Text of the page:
Fluoride Action Network

Removal of fluoride from groundwater using natural clay (kaolinite): Optimization of adsorption conditions

Source: Comptes Rendus Chimie 22(1-3):105-112. | March 15th, 2019 | Authors: Nabbou N, Belhachemi M, Boumelik M, Merzougui T, Lahcene D, Harek Y, Zorpas AA, Jeguirim M.
Location: Algeria
Industry type: Water Treatment
Note from Fluoride Action Network:
“Since all methods [to remove fluoride] produce a sludge with very high concentration of fluoride that has to be disposed of, only water for drinking and cooking purposes should be treated, particularly in the developing countries.”
Reference: Fluorosis (see Interventions), World Health Organization


This article focuses on the application of clay, kaolinite, for the removal of fluoride ion from Saharan groundwater located in the Tindouf region (Algeria) because high concentrations are detected in potable water. Adsorption tests show that fluoride ion removal was efficient when the pH varies from 4.5 to 6. Under these conditions, the adsorption capacities were 0.442 and 0.448 mg/g, respectively. Kinetic and isotherm adsorption correlations were applied to describe the adsorption process. The results showed that the pseudo-second-order kinetic model and Freundlich isotherm fit well the experimental data. Thermodynamic calculation indicated that fluoride sorption into clay increased with increasing temperature from 30 to 55 °C, indicating the endothermic nature of sorption process. The investigation of the removal of fluoride from simulated potable water shows that the presence of nitrate and chloride ions did not influence the fluoride uptake. However, sulfate and carbonate ions decrease the adsorption capacity. Such results show that these ions may enter in competition with each other that may result in electrostatic repulsive forces between fluoride and clay surface. From this study, it can be concluded that the kaolinite is an effective and low-cost material for the removal of fluoride ions from groundwater.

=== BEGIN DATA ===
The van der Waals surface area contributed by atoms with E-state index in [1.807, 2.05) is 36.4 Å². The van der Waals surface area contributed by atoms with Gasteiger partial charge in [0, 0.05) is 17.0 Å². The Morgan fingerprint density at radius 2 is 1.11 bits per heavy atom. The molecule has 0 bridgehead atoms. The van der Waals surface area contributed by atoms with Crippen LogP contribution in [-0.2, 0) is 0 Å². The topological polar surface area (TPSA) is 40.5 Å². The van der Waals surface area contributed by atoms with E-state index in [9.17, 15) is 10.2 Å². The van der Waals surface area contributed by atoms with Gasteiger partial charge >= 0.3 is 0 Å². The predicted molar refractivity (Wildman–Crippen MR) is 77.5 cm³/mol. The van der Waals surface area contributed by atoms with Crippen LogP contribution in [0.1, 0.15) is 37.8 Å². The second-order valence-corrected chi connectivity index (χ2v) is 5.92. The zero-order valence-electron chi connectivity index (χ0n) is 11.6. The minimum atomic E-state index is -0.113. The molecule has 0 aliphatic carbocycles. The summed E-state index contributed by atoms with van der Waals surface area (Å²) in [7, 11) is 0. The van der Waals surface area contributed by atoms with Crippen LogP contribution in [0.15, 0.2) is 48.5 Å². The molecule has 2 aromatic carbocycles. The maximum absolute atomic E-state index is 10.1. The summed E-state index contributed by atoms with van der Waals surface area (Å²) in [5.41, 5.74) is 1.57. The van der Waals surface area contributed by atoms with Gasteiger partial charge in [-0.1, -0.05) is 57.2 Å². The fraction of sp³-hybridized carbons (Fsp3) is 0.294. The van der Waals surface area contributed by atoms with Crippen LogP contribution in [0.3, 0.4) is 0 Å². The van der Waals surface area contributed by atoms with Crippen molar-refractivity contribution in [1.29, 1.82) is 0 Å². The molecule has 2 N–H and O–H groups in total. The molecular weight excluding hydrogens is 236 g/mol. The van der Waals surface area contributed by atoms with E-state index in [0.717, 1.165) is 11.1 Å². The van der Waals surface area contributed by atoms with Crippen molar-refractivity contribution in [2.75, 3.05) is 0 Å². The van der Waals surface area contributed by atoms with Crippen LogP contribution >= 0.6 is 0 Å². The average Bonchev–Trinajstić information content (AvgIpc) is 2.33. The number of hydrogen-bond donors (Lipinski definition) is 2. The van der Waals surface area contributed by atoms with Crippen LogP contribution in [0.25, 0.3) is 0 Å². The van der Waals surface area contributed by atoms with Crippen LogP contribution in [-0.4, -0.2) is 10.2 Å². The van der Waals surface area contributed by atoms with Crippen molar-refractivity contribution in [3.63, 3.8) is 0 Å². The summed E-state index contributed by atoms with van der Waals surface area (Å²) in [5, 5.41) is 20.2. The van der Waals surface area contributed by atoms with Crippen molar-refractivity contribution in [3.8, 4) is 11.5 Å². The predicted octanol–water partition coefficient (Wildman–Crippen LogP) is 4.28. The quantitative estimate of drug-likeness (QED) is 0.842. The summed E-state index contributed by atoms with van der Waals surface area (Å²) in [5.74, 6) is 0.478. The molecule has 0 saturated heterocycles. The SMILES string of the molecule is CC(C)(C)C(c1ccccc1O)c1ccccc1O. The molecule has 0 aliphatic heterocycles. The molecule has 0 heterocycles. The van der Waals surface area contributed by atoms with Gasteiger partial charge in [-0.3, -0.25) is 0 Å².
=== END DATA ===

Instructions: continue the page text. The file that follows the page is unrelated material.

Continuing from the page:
*Original abstract online at https://www.sciencedirect.com/science/article/pii/S163107481830208X